Mt. San Jacinto State Park
San Jacinto Peak Trail
From Mountain Station to Round Valley is 4 miles round trip
with 600-foot elevation gain; to San Jacinto Peak is 11 miles round trip
with 2,300-foot elevation gain
The San Jacinto Mountain range is one of those magical places that lures hikers back year after year. Hikers enjoy the contrasts this range offers—the feeling of hiking in Switzerland while gazing down at the Sahara.
Palm Springs Aerial Tramway makes it easy for hikers to enter Mount San Jacinto State Wilderness. Starting in Chino Canyon near Palm Springs, a modern tram with rotating ﬂoors takes passengers from 2,643-foot Valley Station, the lower Tramway Terminal, to the Mountain Station, the 8,516-foot upper tramway terminal at the edge of the wilderness.
The day hiker accustomed to remote trailheads may ﬁnd it a bit bizarre to enter Valley Station and ﬁnd excited tourists shopping for souvenirs. But the tramcar rapidly leaves terra ﬁrma behind. Too rapidly, you think. It carries you over one of the most abrupt mountain faces in the world, over cliffs only a bighorn sheep can scale, over several life zones from palms to pines. When you disembark at Mountain Station, your ears will pop and you’ll have quite a head start up Mount San Jacinto.
The wild areas in the San Jacinto Mountains are administered by both California State Parks and United States Forest Service rangers. The middle of the region, including San Jacinto Peak, is part of the state park; most of it is managed as a wilderness area. On both sides of the peak, north and south, the wilderness is part of the San Bernardino National Forest. The entire area is within the Santa Rosa and San Jacinto Mountains National Monument.
The meadows and High Sierra-like scenery can be glimpsed on a moderate hike to Round Valley; the ascent through the lodgepole pine forest to the top of Mt. San Jacinto is absolutely splendid, as are the views from the peak.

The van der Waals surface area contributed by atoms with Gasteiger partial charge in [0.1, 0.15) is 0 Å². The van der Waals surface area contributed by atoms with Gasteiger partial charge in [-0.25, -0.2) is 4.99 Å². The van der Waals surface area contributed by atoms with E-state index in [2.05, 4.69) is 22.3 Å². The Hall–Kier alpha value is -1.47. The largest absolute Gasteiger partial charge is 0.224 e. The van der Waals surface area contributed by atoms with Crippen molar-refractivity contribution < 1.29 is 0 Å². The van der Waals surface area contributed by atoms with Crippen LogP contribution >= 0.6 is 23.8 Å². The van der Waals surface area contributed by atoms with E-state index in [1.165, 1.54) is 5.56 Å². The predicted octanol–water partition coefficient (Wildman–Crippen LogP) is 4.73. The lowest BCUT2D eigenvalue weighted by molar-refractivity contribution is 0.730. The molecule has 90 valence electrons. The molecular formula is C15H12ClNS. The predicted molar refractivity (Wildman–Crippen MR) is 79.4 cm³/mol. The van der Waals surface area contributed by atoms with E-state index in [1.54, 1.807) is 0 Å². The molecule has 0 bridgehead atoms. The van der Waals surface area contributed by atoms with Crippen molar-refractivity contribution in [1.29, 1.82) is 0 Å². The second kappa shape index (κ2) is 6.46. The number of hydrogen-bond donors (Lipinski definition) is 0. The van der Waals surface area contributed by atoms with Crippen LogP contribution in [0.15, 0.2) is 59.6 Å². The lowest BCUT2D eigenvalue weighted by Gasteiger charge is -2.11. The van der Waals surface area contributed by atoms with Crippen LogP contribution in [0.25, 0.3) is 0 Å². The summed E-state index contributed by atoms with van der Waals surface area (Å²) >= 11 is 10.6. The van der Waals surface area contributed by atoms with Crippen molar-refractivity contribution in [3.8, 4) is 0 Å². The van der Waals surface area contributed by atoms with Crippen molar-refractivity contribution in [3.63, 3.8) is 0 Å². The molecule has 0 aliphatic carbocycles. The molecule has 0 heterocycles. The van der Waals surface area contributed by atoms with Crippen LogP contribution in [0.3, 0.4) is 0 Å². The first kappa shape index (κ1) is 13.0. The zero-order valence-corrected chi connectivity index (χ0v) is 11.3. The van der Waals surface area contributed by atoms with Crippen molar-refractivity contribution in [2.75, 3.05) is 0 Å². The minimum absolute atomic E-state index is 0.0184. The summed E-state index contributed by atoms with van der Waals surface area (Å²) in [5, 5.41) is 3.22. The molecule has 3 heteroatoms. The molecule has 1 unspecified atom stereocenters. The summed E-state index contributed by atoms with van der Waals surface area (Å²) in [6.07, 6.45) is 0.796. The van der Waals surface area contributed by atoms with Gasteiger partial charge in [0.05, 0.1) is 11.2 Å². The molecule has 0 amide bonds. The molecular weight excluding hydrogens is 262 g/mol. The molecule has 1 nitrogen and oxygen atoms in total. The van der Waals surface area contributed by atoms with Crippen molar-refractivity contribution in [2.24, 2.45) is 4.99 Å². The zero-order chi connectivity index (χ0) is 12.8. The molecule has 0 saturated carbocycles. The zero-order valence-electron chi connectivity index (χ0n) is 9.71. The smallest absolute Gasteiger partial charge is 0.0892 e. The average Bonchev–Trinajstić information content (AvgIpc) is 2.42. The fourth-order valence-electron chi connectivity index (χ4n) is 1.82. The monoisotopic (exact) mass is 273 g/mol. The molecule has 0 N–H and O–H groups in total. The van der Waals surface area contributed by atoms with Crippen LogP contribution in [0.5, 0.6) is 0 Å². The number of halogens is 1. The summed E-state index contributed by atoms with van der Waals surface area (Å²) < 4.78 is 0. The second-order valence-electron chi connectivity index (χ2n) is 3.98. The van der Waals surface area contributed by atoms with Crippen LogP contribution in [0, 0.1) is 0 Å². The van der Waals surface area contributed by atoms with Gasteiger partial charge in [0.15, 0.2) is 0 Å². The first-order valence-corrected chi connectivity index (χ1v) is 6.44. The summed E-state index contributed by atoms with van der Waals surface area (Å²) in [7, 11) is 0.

Directions to trailhead: From Interstate 10, exit on California Hwy 111 (the road to Palm Springs). Proceed nine miles to Tramway Road, turn right, and follow the road 3.5 miles to its end at Valley Station. Contact the Palm Springs Aerial Tramway ofﬁce for information about prices and schedules.
The hike: From Mountain Station, walk down the cement walkway through the Long Valley Picnic Area to the Long Valley Ranger Station. Obtain a day use wilderness permit here.
Continue west on the trail, following the signs to Round Valley. The trail parallels Long Valley Creek through a mixed forest of pine and white ﬁr, then climbs into lodgepole pine country. Lupine, monkeyﬂower, scarlet bugler and Indian paintbrush are some of the wildﬂowers that add seasonal splashes of color.
After passing a junction with a trail leading toward Willow Creek, another 0.3 mile of hiking brings you to Round Valley. There’s a primitive campground and a backcountry ranger station in the valley, and splendid places to picnic near the meadow or among the towering pines.
An alternative to returning the same way is to retrace your steps 0.3 mile back to the junction with the Willow Creek Trail, take this trail a mile through the pines to another signed trail north back to Long Valley Ranger Station. This alternative route adds only about a 0.25 mile to your day hike, and allows you to make a loop.
To Mount San Jacinto Peak: From Round Valley, peak-bound hikers follow the sign for Wellman Divide Junction. From the Divide, a trail leads down to Humber Park. At the divide, you’ll be treated to spectacular views of Tahquitz Peak and Red Tahquitz, as well as the more-distant Toro Peak and Santa Rosa Mountain. You continue toward the peak on some vigorous switchbacks. The lodgepole pines grow sparse among the crumbly granite. At another junction, a half mile from the top, the trail continues to Little Round Valley but you take the summit trail to the peak. Soon you arrive at a stone shelter—an example of Civilian Conservation Corps handiwork during the 1930s—built for mountaineers who have the misfortune to be caught in winter storms. From the stone hut, you boulder-hop to the top of the peak.
The view from the summit—San Gorgonio Pass, the shimmering Paciﬁc, the Colorado Desert, distant Mexico—has struck some visitors speechless, while other have been unable to control their superlatives. Helen Hunt Jackson’s heroine Ramona found “a remoteness from earth which comes only on mountain heights,” and John Muir found the view “the most sublime spectacle to be found anywhere on this earth!”
© 2012 The Trailmaster, Inc.
From John McKinney’s
Day Hiker’s Guide to California’s State Parks
Trail descriptions and maps have been reproduced with the permission of the author. To learn more about The Trailmaster and other related publications please visit their website at www.thetrailmaster.com.